Representative Clyburn also became increasingly concerned about his Gullah constituency. "I get to Congress and see all of these efforts being taken to protect the marsh and prevent sprawl," says Clyburn, who in 2006 became the second African American in history to ascend to the position of Majority Whip of Congress. "No one was paying attention to this culture that, to me, was sort of just going away."
In 2001, he commissioned a National Park Service study to look at threats to the Gullah Geechee culture. He then crafted the findings into a congressional act that named the coastal region from Jacksonville, Florida, to Jacksonville, North Carolina, the Gullah Geechee Cultural Heritage Corridor.
Only 37 national heritage areas exist in the United States, and "this is the only one that spreads over four states," says Michael Allen of the National Parks Service in South Carolina. He helped Clyburn with the study and is currently selecting a commission made up of representatives from Florida, Georgia, South Carolina, and North Carolina to oversee the formation of the corridor and the allotment of the money. The National Parks Service plans to select the commissioners, who will serve for three years, in May.
Despite the unprecedented congressional act, many Gullah know very little about the corridor. "People who are aware of the corridor are very skeptical of it," says Queen Quet. "They think, 'What do they want? Do they want to help us or help themselves to our culture?'" They have, after all, learned from their past. Although the outside community has shown interest in Gullah traditions by purchasing baskets and taking tours focused on the culture, very few concrete things have been done to help the people. And now that millions of dollars are involved, some Gullah worry that the commission will include profiteers instead of those genuinely interested in helping.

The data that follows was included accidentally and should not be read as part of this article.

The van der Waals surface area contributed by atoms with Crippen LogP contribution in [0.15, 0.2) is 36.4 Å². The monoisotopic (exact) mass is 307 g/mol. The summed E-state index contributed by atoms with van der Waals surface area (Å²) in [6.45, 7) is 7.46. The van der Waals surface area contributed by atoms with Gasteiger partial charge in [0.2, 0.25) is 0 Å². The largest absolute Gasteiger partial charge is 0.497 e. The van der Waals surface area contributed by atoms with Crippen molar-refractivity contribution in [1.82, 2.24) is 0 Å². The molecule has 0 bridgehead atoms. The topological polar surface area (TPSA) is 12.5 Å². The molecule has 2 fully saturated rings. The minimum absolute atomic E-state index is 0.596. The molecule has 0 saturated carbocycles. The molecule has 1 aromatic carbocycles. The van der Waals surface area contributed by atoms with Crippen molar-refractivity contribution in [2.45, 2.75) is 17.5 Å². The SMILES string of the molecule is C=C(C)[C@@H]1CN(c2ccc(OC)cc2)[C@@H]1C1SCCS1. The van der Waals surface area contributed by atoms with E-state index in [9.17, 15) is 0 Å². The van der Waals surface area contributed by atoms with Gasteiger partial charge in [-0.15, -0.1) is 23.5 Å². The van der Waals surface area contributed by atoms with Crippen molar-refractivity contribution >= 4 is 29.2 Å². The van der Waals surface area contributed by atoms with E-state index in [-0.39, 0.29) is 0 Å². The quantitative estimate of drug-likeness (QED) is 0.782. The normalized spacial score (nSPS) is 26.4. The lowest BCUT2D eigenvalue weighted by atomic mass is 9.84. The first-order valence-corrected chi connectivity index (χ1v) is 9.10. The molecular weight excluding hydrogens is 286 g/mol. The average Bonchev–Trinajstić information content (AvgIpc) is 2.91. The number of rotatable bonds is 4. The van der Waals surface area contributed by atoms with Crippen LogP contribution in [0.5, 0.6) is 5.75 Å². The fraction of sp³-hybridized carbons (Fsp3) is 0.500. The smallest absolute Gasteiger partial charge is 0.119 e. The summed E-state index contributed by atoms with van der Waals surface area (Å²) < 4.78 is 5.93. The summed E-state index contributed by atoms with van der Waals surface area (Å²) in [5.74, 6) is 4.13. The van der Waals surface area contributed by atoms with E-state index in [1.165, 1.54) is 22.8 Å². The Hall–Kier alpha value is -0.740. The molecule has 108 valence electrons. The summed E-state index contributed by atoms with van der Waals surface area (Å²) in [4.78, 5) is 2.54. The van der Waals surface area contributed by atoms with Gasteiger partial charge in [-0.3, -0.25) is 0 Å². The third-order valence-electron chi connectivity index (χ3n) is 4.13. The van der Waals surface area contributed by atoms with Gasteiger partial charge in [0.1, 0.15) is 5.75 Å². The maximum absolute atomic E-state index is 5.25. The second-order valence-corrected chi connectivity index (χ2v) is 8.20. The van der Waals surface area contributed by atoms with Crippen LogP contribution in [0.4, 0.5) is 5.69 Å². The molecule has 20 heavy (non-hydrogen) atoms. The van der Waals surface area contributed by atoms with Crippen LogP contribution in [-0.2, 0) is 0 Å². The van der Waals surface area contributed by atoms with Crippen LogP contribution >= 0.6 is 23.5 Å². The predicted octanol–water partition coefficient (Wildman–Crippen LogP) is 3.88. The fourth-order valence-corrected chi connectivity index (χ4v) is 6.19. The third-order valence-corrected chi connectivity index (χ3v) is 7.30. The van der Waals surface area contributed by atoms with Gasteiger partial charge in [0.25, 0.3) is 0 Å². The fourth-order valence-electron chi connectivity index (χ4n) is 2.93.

Only time will reveal how the money will be used and what impact it will have on the Gullah Geechee nation. "I hope [the commission] understands the full extent of the law to protect, preserve and continue the culture, and not make it a tourist area, not to have it museumized," says Queen Quet, who has been nominated for the commission. She would like to see the money fund such things as a land trust and heir's property law center, along with historic preservation and economic development. She says, "We need to take ten million seeds and then grow a whole bunch of more plants."
Clyburn's ultimate mission echoes that of nearly everyone involved: "The long term goal is to make sure we keep this culture part of who we are."
Whitney Dangerfield is a regular contributor to Smithsonian.com.